An illustration of an envelope protected by a padlock for an article on encrypted mail.

A year ago Google agreed to stop scanning the emails in Gmail users’ inboxes for info that could be useful in targeting ads. But a recent report in the Wall Street Journal reveals that consumers still have good reason to want to boost the privacy of their email accounts.  

According to the Wall Street Journal article, hundreds of outside software developers have continued to routinely access the inboxes of millions of Gmail users who signed up for email-based services that provide price comparisons, travel planning tools, and other benefits.

More on Protecting Your Privacy

“There are lots of services that want to connect to your Google ecosystem,” says Robert Richter, program manager for privacy and security testing at Consumer Reports. While there’s no indication that Google or the developers abused their access to consumers’ emails, he says, consumers should still be cautious about what they share with online services. “If an outside party asks you to connect to your email, think about who they are and the service they’re giving you before saying yes.”

In its policy guidelines, Google requires developers to request permission before collecting personal information and to clearly disclose how that data is used. “There should be no surprises for Google users: hidden features, services, or actions that are inconsistent with the marketed purpose of your application may lead Google to suspend your ability to access Google API services,” the company states. (APIs, or application program interfaces, allow outside developers to integrate Google tools and data with their own products.)

If you’d like to see which apps are linked to your Gmail account, you can use Google’s Security Checkup tool.

Like many consumers, you may wish to continue using such apps without worrying too much about the privacy of each communication. But sometimes you may want to convey truly sensitive information. And you can do that by using encryption tools, which scramble your messages so that they can be read only by the intended recipient.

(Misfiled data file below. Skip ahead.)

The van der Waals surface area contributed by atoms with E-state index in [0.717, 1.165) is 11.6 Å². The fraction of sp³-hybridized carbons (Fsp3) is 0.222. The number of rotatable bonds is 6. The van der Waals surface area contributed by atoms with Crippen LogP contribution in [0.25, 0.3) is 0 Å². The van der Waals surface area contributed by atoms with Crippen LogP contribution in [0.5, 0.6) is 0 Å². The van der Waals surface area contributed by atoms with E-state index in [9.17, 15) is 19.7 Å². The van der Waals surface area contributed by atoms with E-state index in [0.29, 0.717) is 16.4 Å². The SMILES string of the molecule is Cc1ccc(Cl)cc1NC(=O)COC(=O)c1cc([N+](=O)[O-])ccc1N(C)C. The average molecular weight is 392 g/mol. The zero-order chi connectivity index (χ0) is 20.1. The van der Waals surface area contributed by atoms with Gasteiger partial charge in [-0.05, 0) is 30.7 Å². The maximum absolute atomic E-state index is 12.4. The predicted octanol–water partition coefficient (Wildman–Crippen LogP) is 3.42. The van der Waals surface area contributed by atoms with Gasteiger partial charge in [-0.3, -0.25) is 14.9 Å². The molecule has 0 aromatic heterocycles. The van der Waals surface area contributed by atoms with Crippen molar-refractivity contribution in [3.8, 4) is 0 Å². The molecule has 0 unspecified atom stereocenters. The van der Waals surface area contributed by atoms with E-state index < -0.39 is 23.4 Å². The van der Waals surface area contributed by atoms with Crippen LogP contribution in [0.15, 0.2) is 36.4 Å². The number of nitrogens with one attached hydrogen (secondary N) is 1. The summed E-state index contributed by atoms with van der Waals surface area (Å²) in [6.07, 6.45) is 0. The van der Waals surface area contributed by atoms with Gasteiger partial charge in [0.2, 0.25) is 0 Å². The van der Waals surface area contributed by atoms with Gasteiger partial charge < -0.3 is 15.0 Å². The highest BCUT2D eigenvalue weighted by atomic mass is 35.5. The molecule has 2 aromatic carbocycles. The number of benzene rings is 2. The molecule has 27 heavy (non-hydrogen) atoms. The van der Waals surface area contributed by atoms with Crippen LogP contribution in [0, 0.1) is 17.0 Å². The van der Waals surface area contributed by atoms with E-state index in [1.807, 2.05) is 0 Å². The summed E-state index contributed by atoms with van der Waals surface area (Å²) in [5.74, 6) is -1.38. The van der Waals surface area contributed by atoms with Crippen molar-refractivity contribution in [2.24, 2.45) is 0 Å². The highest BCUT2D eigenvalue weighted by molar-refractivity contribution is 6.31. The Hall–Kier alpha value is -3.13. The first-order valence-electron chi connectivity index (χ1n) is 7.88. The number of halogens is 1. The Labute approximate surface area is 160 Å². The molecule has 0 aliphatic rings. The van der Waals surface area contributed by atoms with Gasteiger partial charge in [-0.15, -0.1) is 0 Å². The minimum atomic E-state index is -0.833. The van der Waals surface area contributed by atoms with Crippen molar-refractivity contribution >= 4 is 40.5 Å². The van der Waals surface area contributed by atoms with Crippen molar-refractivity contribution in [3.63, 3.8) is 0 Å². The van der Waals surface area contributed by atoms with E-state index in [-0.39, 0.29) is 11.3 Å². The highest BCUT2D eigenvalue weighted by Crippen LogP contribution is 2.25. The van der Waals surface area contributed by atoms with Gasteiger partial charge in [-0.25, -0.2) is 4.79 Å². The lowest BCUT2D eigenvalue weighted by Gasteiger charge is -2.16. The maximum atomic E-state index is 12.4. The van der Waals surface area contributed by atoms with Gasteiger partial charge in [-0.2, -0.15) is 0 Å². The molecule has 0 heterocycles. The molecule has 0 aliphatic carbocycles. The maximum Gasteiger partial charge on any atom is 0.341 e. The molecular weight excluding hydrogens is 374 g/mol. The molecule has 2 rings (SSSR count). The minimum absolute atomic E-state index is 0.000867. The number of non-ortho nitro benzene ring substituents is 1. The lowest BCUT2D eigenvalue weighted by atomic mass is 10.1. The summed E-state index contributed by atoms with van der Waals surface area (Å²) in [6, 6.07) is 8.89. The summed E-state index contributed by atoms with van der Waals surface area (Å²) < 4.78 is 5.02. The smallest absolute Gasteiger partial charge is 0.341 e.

Setting up encryption used to be a complicated process, but that has changed. “It’s gotten so much easier in the last few years,” says Gabriella Coleman, the Wolfe Chair in Scientific and Technological Literacy at McGill University in Montreal. “It’s pretty unbelievable.”

Here are three of the most convenient and effective tools available.

  • Virtru is a service that encrypts Gmail messages sent using the Chrome browser. It’s used mainly for business communications, but there’s also a free version for individuals. Once you download the company’s Chrome browser extension, you have the option of encrypting any email before you send it. That slows the process, though, so you’ll probably want to do it only if you’re sending tax, medical, or other sensitive information. Recipients don’t need to have the extension to open the email; they just click on a button in the message, which leads them through a brief series of steps. 
  • ProtonMail is a dedicated email service that offers encrypted email by way of Android, iOS, and web apps. The basic service is free, but you’re limited to 150 messages per day. Premium tiers, which start at a little more than $5 per month, progressively increase the number of messages you can send. You can also set emails to expire after a certain amount of time—when the time is up, the message will be deleted from the recipient’s inbox. Consumers may want to keep their old email account through Google or another mainstream provider and add a ProtonMail account just for sensitive communications.
  • Signal isn’t an email plug-in like Virtru or an encrypted email provider like ProtonMail. Instead, it’s an encrypted text messaging service for use with mobile devices. We’re including it because it’s a favorite of privacy experts, and some people may find it the simplest tool for secure communications. “Honestly, anyone who wants to have an encrypted conversation should use the secure messaging program Signal,” says Bruce Schneier, a cryptographer and computer security expert. “And if they’re living under a government where having Signal on your phone is in itself incriminating, they should use WhatsApp,” a more mainstream encrypted messaging service. You can configure Signal so that messages are automatically deleted after they’ve been read.